A national teachers’ strike looms large as the war of words continues


An angry exchange of letters between education minister Michael Gove and the National Union of Teachers (NUT) and NASUWT has raised the likelihood that teachers will take national strike action.

The two unions are locked in a war of words with the secretary of state over the format that negotiations to attempt to end their trade dispute should take.

Last week, the unions accused Michael Gove of “resorting to provocation” after he made clear in a letter on November 6 that any negotiations would focus on the implementation of policy and not the policies themselves. He also said that other unions and teachers’ organisations not involved in strike action must be included in any talks.

The unions, which are taking industrial action over changes to pensions, workload, pay and conditions – including the move to performance-related pay – wrote back to Mr Gove on November 11 urging him to commit to “genuine talks” and warning that plans remained in place for a national strike before February 13.

However, in another letter on Thursday (November 14), Mr Gove accused the unions of “opting for confrontation”.

He wrote: “I am ... saddened that you seem to be refusing to take part in the programme of talks which you had called for, simply because they are too inclusive. It appears that you are rejecting dialogue just because other organisations which represent teachers will be involved.

“The talks we are offering give you a chance to reset the agenda ... But it appears that you now want to walk away from dialogue and opt for confrontation. I do hope that you will think again.”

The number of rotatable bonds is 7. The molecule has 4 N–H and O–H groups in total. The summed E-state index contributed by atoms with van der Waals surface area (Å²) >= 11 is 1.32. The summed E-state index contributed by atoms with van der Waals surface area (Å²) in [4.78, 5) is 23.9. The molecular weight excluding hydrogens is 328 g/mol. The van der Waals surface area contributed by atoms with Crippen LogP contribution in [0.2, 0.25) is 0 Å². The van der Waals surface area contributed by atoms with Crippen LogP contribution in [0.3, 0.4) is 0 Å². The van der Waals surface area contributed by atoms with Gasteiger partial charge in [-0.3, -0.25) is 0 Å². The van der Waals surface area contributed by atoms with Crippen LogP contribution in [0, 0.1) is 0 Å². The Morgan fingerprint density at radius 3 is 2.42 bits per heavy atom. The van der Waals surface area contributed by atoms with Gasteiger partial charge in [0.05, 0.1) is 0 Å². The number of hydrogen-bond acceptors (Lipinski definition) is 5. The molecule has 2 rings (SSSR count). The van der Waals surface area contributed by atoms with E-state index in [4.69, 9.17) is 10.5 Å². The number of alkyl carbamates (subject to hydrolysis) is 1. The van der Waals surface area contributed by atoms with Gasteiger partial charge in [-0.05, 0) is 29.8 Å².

He ended his two-page letter by saying that the discussions at his offices would go ahead with the other organisations.

A further joint statement from the NASUWT and NUT, also issued last Thursday, accused Mr Gove of “game-playing”.

It added: “Such tactics do a grave disservice to children and young people and the education service. Teachers will be shocked at the cavalier attitude that he is taking to what are serious issues for the profession.

“Both unions have reasserted their commitment to taking part in meaningful talks genuinely to resolve our trade disputes. We urge the secretary of state to do the same.”

The statement added: “Should Michael Gove fail genuinely to engage to resolve the issues under dispute the NUT and NASUWT will have no other choice but to move to national strike in England and Wales no later than 13 February 2014.”

The national walk-out would come after a series of regional strikes took place between June and October this year.


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